Recently at the UBC Farm practicum, we were lucky to have Brian Campbell from Blessed Bee, expert beekeeper, join us to do a short introduction to beekeeping, something I’ve been very excited to learn about. Bees of all kinds – honey bees, but also native bees – are vital to our current farming system. Bees pollinate crops, which is what allows many of our fruits and vegetables to grow. In preparation for this workshop, I also read The Thinking Beekeper.

Bee Basics2013-08-19 2

A very quick overview of honeybees. There are over 20,000 species of bees, and the honeybees we generally raise are European. In a colony, there are worker bees (infertile females), drones (males), and the queen. The drones only exist to mate with the queen, although they do also, just by being there, keep brood comb warm. The queen lays all of the eggs for the colony, and emits a pheromone that all the other bees recognize, creating a cohesiveness in the hive.

The workers do pretty much everything else. They start off their adult lives ad nurse bees, caring for the brood comb (egg and larval stage bees encased in the wax comb). They start to produce wax glands, and then can build comb. Then, they become guard bees, at the entrance of the hive to ward off unwanted intruders. They start to take exploratory flights, getting farther and farther from the hive, memorizing where they live. Then, they will become foragers, going out to collect nectar and pollen for making honey.

Honey is the life source for the bees, their food, necessary for their survival, especially through the summer months. We are lucky that they can produce excess, which we are able to harvest for human enjoyment, through careful beehive management. I am only learning the beginnings of this, but it is very exciting!

Working in the Hive

It’s important to sterilize tools between hives, so that you don’t spread any potential disease or infection. When bees are flying, then you know it’s warm enough to open the hive – you want to leave it alone when it’s too cold.

Here are some important notes I learned from our short session:

  • Always keep any parts of the hive that you remove that have bees on it touching the hive, so the bees (who haven’t left the hive before) can find their way home.
  • Blowing smoke at the bees makes them get out of the way, but it’s not really necessary.
  • Once a bee has stung you once, it releases a toxin that lets other bees know where the danger is, which makes you more likely to get stung again.
  • It takes about 8 times as much energy and pollen for bees to make wax as it does to make honey, so it is useful to not destroy the wax when extracting honey – done by having a foundation.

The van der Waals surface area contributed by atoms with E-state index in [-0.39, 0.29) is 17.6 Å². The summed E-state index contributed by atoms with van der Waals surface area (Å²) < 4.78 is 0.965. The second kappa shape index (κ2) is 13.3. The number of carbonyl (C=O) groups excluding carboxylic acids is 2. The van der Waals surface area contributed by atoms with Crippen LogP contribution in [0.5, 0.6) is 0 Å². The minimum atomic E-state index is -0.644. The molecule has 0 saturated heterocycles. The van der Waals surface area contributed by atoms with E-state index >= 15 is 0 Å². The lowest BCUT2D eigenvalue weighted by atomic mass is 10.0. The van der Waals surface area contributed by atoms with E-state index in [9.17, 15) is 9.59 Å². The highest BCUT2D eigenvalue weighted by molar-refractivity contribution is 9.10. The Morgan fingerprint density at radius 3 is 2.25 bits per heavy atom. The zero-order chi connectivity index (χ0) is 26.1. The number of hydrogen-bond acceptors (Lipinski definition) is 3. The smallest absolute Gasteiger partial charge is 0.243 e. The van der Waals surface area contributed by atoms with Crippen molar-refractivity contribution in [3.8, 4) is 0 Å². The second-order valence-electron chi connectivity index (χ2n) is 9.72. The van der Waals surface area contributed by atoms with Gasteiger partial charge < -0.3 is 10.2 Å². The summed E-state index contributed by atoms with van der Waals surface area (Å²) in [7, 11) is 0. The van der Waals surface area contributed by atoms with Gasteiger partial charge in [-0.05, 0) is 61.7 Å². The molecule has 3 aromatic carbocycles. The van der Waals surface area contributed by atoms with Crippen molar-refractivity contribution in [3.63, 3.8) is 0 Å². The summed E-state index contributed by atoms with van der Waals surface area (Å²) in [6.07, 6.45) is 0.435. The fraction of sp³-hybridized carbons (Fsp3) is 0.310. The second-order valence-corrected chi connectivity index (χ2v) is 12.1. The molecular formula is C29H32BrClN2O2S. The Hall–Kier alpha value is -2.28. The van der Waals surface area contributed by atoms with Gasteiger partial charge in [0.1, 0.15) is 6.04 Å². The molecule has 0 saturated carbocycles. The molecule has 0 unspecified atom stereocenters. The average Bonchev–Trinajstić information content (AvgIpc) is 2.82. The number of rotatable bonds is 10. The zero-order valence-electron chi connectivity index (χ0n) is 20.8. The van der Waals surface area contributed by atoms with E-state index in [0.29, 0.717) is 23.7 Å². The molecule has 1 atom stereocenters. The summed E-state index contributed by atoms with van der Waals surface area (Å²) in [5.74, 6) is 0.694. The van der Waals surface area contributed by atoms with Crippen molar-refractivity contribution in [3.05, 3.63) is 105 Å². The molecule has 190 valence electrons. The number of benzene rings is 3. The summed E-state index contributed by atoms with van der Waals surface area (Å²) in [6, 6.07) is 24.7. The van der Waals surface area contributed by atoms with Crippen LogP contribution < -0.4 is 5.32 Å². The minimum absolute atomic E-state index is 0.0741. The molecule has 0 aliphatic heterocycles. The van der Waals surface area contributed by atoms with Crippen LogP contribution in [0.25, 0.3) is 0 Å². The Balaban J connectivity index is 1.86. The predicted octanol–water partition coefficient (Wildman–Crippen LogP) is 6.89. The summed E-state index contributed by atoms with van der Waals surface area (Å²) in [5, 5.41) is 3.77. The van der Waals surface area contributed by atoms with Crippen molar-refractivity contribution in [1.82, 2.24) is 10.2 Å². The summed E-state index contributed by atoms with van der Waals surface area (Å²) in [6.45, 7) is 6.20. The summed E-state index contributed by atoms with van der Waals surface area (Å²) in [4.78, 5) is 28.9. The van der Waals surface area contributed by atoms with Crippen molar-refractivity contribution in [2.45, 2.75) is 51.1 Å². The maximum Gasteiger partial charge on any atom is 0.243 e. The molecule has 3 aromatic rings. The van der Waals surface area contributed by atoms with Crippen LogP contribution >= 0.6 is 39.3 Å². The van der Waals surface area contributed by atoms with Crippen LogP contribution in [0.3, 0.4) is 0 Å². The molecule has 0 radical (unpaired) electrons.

• “Winter” starts around mid-August, which is when bees start preparing for winter. After that time, you should not disturb them too much, so you remove honey before that time.

Pests2013-08-19 5

There are various pests that can attack a beehive, but the Varroa Mite is the most well known and problematic for honeybees in North America. The mite attaches to the back of the bee where it can’t be reached, and sucks their blood.

We checked for mites in a way that annoyed the bees rather a lot. Brian scooped a cup of bees into a jar, putting a wire lid on top that prevented them from escaping. Then he added icing sugar to the jar, and shook them around a lot until they were coated (and very dizzy). The sugar made the 2013-08-19 6bees slippery, so when he then turned the jar over and shook it out into a container, sugar fell out. When water was added, the mites floated to the top. This gave an idea of how many mites might be in the colony – even1 is a problem, because they will multiply, but he also indicated that 3 mites in the spring is the threshold for action, and 9 in the fall.

We did not talk extensively about options for combating mites, but Brian said to add formic 2013-08-19 7acid, an organic gas that is toxic to mites but not bees and is not persistent in honey, as it disappears and turns into water. Non-organic beekeepers would use other, chemical means.

Honey Extraction

I had the opportunity to attend a follow-up workshop at the Homesteader’s Emporium with Brian for honey extraction. In a couple of hours, 6 of us extracted honey from a few dozen frames. First, we used a comb-like tool to carefully remove the wax caps off the cells, saving the wax for future candle making. Then, the frames were placed in an extractor, which spun them around, using centrifugal force to spray the honey out of the wax and into the drum, from which it then poured out of the bottom, through a filter and into a large bucket. And voila, honey! Store-bought honey is often pasteurized, to retain the liquid form for longer, but this is not necessary, and reduces the health benefits of this tasty sweetener.

2013-09-08 12.16.01

Removing the wax caps

Honeycomb frames in the extractor

Honeycomb frames in the extractor

Pouring honey from the extractor

Pouring honey from the extractor

Empty wax comb

Empty wax comb











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